When looking at the UK property market it is easy to forget that property prices are still moving higher. True, the rate of growth may have slowed but with the exception of London, the UK property market is still moving forward. What happens in 2019 is anybody’s guess at this moment in time but nobody is really predicting a property crash. So, why is the UK property market still relatively strong?
To get to the bottom of the UK property market you need to ignore the often biased press comment and dig deep, very deep. Concerns that the UK economy will struggle because of fewer economic migrants entering the workplace is a valid point. The suggestion immigration will simply fall off the edge of a cliff after Brexit is “project fear” at its very worst. Those who really want to make the effort to come to the UK will still do so, whether from the European Union, Australia or anywhere else in the world, they will simply abide by a different immigration system. Therefore, there will be ongoing demand for property.
It is fair to say that first-time buyers are still struggling to climb aboard the UK property ladder but it is also fair to say that cheap finance is still available. Even the US authorities, who recently looked to increase US base rates, have been forced to do an about turn. The Bank of England has also commented on UK base rates, suggesting they are unlikely to return to “historic levels” any time in the immediate future. Therefore, cheap finance will still be available to the mortgage market for some time to come. This will support new entrants and those looking to move further up the property ladder.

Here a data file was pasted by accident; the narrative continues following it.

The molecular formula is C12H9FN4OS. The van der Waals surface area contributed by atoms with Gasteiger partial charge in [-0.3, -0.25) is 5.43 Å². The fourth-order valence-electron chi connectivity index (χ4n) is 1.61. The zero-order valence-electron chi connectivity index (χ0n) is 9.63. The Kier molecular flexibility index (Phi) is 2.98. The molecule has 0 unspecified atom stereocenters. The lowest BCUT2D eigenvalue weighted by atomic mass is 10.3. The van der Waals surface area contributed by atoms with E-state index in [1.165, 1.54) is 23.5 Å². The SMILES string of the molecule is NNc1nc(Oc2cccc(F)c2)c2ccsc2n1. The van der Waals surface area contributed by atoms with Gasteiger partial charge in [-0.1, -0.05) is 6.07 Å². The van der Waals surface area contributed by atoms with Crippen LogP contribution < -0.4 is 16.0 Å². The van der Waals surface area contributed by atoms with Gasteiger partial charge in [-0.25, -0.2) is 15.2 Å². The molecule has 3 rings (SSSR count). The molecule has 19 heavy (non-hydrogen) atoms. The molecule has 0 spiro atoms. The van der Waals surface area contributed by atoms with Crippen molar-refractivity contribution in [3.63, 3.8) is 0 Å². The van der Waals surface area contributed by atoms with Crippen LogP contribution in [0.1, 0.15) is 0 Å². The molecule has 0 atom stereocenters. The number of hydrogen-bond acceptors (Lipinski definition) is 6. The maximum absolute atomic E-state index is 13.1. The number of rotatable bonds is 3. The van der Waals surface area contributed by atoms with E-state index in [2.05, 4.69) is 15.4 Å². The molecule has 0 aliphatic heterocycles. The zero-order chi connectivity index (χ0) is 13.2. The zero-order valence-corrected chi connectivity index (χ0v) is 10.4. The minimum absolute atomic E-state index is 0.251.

Relatively strong economy
It is worth reminding ourselves that despite the doom and gloom surrounding the UK economy and Brexit, the UK economy is still growing. Brexit concerns will rein in economic growth to around 1.6% in 2019 rising to 1.7% in 2020 and 1.8% a year in the five-year period to 2025. These are figures produced by PricewaterhouseCoopers and compare favourably to the likes of France, Germany, Italy and Spain. There is certainly a bias towards remaining in the European Union which is evident across the UK press, often failing to point out the fact that both the UK economy and UK property market are still in positive territory.
Lack of private rental accommodation
It is common knowledge that the UK has a lack of private rental accommodation as first-time buyers struggle to climb onto the ladder. This together with a lack of council/social housing has seen many individuals, couples and families forced to turn to the private rental market. Even during the midst of Brexit concerns, we have seen significant growth in buy to let investment in areas such as Birmingham and Leeds which have been supported by huge council inner-city regeneration funding. This is a trend likely to continue for some time to come although cheap finance is helping some first-time buyers climb onto the ladder.
Lack of new build homes
The ongoing lack of new builds across the UK has been a major problem for the last 20 or 30 years. We know the country is currently in excess of 100,000 new build properties behind the curve and while the current government and previous governments have “talked the talk” few have managed to “walk the walk”. Even if the floodgates were to open tomorrow and significant funding was made available, it would take many years to catch up on market demand. Housebuilding companies are simply not geared up to build new properties in the required numbers and many are talking of a skills shortage and lack of apprenticeship funding.